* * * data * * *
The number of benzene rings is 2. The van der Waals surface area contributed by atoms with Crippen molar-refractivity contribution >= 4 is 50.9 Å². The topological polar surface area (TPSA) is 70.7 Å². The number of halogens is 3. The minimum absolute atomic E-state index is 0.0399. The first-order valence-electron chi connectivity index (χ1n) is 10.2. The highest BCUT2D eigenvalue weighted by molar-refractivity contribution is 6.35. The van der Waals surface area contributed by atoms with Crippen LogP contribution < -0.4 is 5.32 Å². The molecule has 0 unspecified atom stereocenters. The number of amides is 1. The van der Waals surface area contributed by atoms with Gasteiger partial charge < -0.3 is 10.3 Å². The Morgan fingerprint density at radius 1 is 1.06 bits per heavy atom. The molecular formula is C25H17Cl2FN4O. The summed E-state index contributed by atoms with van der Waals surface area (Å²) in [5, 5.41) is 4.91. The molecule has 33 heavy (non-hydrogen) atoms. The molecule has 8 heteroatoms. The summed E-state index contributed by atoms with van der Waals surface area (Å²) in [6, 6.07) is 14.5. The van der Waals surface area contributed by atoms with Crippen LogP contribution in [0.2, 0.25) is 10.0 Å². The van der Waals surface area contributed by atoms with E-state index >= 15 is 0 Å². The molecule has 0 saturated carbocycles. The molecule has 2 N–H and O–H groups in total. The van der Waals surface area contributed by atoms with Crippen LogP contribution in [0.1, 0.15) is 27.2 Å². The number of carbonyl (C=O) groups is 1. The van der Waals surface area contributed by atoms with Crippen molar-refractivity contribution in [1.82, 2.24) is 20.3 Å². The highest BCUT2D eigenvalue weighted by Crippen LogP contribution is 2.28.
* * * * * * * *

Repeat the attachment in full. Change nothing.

The number of benzene rings is 2. The van der Waals surface area contributed by atoms with Crippen molar-refractivity contribution >= 4 is 50.9 Å². The topological polar surface area (TPSA) is 70.7 Å². The number of halogens is 3. The minimum absolute atomic E-state index is 0.0399. The first-order valence-electron chi connectivity index (χ1n) is 10.2. The highest BCUT2D eigenvalue weighted by molar-refractivity contribution is 6.35. The van der Waals surface area contributed by atoms with Crippen LogP contribution < -0.4 is 5.32 Å². The molecule has 0 unspecified atom stereocenters. The number of amides is 1. The van der Waals surface area contributed by atoms with Gasteiger partial charge < -0.3 is 10.3 Å². The Morgan fingerprint density at radius 1 is 1.06 bits per heavy atom. The molecular formula is C25H17Cl2FN4O. The summed E-state index contributed by atoms with van der Waals surface area (Å²) in [5, 5.41) is 4.91. The molecule has 33 heavy (non-hydrogen) atoms. The molecule has 8 heteroatoms. The summed E-state index contributed by atoms with van der Waals surface area (Å²) in [6, 6.07) is 14.5. The van der Waals surface area contributed by atoms with Crippen LogP contribution in [0.2, 0.25) is 10.0 Å². The van der Waals surface area contributed by atoms with E-state index >= 15 is 0 Å². The molecule has 0 saturated carbocycles. The molecule has 2 N–H and O–H groups in total. The van der Waals surface area contributed by atoms with Crippen LogP contribution in [0.1, 0.15) is 27.2 Å². The number of carbonyl (C=O) groups is 1. The van der Waals surface area contributed by atoms with Crippen molar-refractivity contribution in [1.82, 2.24) is 20.3 Å². The highest BCUT2D eigenvalue weighted by Crippen LogP contribution is 2.28.